When the Powering a Nation team came to executive producer Laura Ruel to tell her what they had settled on for this year’s project, she wasn’t sure about the title. It was edgy. It was provocative. And it was risky.
Tradition says a sip from the Old Well on the first day of classes could bring good luck in the coming year.
Soon, many school children will start a new school year. Their first assignment may be that popular essay answering the question, “What did you do on your summer vacation?”
The internment of Japanese Americans during World War II has fascinated law professor Eric Muller for more than twenty years.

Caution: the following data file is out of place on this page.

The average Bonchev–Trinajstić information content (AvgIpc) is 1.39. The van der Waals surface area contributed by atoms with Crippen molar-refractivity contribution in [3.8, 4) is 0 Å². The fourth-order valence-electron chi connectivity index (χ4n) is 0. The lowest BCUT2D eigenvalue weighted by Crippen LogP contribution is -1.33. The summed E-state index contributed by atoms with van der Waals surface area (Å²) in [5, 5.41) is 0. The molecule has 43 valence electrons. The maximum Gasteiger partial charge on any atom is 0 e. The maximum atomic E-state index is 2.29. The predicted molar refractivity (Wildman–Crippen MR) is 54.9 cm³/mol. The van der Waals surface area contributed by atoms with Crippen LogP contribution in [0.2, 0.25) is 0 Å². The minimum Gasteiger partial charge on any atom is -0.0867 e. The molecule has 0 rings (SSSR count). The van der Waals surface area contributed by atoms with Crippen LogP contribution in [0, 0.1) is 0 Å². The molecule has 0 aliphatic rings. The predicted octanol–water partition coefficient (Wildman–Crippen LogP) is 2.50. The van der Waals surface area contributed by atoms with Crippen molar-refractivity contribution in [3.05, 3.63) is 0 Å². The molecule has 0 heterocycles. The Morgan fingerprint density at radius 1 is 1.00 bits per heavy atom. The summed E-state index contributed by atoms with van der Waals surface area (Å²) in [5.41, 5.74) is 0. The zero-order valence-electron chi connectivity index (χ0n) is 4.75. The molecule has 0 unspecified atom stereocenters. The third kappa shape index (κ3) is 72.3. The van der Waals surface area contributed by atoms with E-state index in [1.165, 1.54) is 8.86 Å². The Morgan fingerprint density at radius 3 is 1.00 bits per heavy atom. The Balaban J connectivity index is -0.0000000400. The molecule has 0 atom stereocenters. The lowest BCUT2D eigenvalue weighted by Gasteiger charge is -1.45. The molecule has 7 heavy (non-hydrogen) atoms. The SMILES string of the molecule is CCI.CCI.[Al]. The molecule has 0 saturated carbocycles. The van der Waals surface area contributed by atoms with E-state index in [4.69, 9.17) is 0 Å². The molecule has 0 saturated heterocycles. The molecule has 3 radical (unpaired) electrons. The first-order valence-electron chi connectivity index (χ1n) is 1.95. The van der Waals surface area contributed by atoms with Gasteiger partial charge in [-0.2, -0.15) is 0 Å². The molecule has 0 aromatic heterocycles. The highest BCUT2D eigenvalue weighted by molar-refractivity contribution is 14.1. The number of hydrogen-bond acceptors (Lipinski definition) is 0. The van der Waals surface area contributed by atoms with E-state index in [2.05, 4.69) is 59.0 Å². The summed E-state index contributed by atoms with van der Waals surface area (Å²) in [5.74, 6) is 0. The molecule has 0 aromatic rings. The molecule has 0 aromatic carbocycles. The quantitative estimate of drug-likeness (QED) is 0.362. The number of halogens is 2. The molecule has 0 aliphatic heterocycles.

Every year, plant diseases wipe out millions of tons of crops, lead to the waste of valuable water resources and cause farmers to spend tens of billions of dollars battling them.
For young UNC alumni aiming for a career in public policy, there is no place quite like Washington.
Marla Vacek Broadfoot’s first taste of research had a kick to it. A jalapeno kick, that is.
Working amid hundreds of thousands of Civil War-era documents, images and publications, UNC’s librarians and archivists sometimes can’t help but play favorites.
UNC sociology professor Charles Kurzman specializes in Middle East and Islamic studies, but he knows his American history, too.
Three thousand years of underwater muck tell the story of North Carolina’s beaches and barrier islands. Emily Elliott, a doctoral student in marine sciences at UNC, knows the story well.